Police Question Strauss-Kahn In Prostitution Ring

Former International Monetary Fund chief Dominique Strauss-Kahn is being questioned by French police for his alleged involvement in a hotel prostitution ring. A lawyer for Strauss-Kahn says the former French presidential hopeful never knew the women at orgies he attended were prostitutes.

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STEVE INSKEEP, HOST:

We have more news for you today about Dominique Strauss-Kahn. You remember him, the former International Monetary Fund chief arrested last year and then released in a sexual assault case involving a New York hotel housekeeper. Now Mr. Strauss-Kahn faces new sexual misconduct allegations in France. He spent last night in a police holding cell and is being questioned again today. Eleanor Beardsley reports on his latest troubles.

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UNIDENTIFIED WOMAN: (French spoken)

ELEANOR BEARDSLEY, BYLINE: Once again, Dominique Strauss-Kahn is back in the news in France. This time, the former International Monetary Fund head is accused of being involved in a high-class prostitution ring operating in France and Belgium. French investigators suspect that a circle of business executives, in collusion with senior police officers, ran a network supplying escorts girls to sex parties that took place in Paris and Washington, D.C.

By his own admission, Strauss-Kahn participated in some of these libertine soirees, as they're being called. But he could face fines and serious prison time if it turns out he knew the women were prostitutes or knew that the parties and travel were funded by large French corporations. In France, it's illegal to use embezzled funds to pay prostitutes.

CHRISTOPHER MESNOOH: He's being heard on both of these charges: the procurement of prostitutes and the possession or misuse of corporate assets.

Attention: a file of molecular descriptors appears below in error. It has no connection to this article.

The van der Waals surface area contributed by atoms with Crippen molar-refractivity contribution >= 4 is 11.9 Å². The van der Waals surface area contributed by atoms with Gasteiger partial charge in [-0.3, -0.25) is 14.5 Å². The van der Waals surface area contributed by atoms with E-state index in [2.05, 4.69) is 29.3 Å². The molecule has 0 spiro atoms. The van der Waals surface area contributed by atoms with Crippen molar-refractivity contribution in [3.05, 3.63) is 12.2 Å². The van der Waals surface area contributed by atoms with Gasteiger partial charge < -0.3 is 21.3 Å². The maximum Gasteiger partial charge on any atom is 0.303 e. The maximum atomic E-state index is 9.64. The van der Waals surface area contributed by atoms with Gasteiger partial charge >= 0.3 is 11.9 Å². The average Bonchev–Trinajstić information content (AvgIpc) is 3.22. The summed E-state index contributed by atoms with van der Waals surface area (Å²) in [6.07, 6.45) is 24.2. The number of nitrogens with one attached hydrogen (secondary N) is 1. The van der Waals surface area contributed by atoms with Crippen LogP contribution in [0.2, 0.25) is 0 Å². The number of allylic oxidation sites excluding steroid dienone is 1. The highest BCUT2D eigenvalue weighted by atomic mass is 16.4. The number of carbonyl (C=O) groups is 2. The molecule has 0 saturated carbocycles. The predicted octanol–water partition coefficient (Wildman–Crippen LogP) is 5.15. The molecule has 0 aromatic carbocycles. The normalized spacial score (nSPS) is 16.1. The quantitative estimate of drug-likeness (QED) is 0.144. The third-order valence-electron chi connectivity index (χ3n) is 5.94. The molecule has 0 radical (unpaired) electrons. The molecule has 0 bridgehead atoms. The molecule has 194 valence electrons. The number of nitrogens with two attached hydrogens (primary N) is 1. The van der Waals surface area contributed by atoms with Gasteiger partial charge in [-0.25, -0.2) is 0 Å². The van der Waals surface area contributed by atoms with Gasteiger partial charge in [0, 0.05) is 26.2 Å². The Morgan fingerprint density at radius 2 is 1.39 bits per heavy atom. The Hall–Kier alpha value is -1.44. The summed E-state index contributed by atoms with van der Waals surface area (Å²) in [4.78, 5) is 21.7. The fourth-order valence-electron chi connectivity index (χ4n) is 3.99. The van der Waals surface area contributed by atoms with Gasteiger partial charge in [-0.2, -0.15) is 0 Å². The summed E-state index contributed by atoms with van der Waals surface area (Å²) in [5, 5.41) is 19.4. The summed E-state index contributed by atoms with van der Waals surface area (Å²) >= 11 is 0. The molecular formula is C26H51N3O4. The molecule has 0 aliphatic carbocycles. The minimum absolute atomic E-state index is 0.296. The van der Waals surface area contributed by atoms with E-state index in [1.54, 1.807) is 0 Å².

BEARDSLEY: That's Christopher Mesnooh, an American lawyer who practices in France.

French police questioned Strauss-Kahn for nine hours yesterday, and will continue today. Strauss-Kahn's lawyers say he did not know the women were prostitutes, and is eager to refute the allegations.

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UNIDENTIFIED MAN: (French spoken)

BEARDSLEY: Watching the news reports showing journalists camped out in front of the police station and swarming around Strauss-Kahn's car, you can't help feeling a sense of astonishment that a man could fall so far, so fast.

Just one year ago, Strauss-Kahn was considered one of the world's most competent economists and the next French president. In May, that all fell apart when he was arrested in New York for allegedly assaulting a hotel housekeeper. Those charges were dropped, but new allegations dogged him when he returned to France.

Today, the French presidential race goes on without Strauss-Kahn, and no one even mentions his name, unless it's for a laugh. Journalist Jean-Marc Illouz says Strauss-Kahn's troubles are no longer taken seriously.

JEAN-MARC ILLOUZ: Well, obviously, this time DSK is no longer a political story, but only a court, a society story that reflects very poorly on the French political class in the middle of an election at a time when the economic situation is the thing that most matters.

BEARDSLEY: Though the French now seem numb to Strauss-Kahn's sex-capades, when the story broke last year in New York, it mattered a lot. The Strauss-Kahn saga divided people and shook up society. Lawyer Christopher Mesnooh says the scandal may have changed some things for good in France.

MESNOOH: I think it really has forced people here into thinking about where to put the line between how far do you go in protecting private life and how much information does the public have a right to know about its politicians.

BEARDSLEY: Eight people so far have been charged in the investigation into the prostitution ring. Analysts say whatever happens to Dominique Strauss-Kahn, his sex scandals have profoundly shaken the French people's confidence in their politicians when strong leadership has never been needed more.

Eleanor Beardsley, NPR news, Paris.

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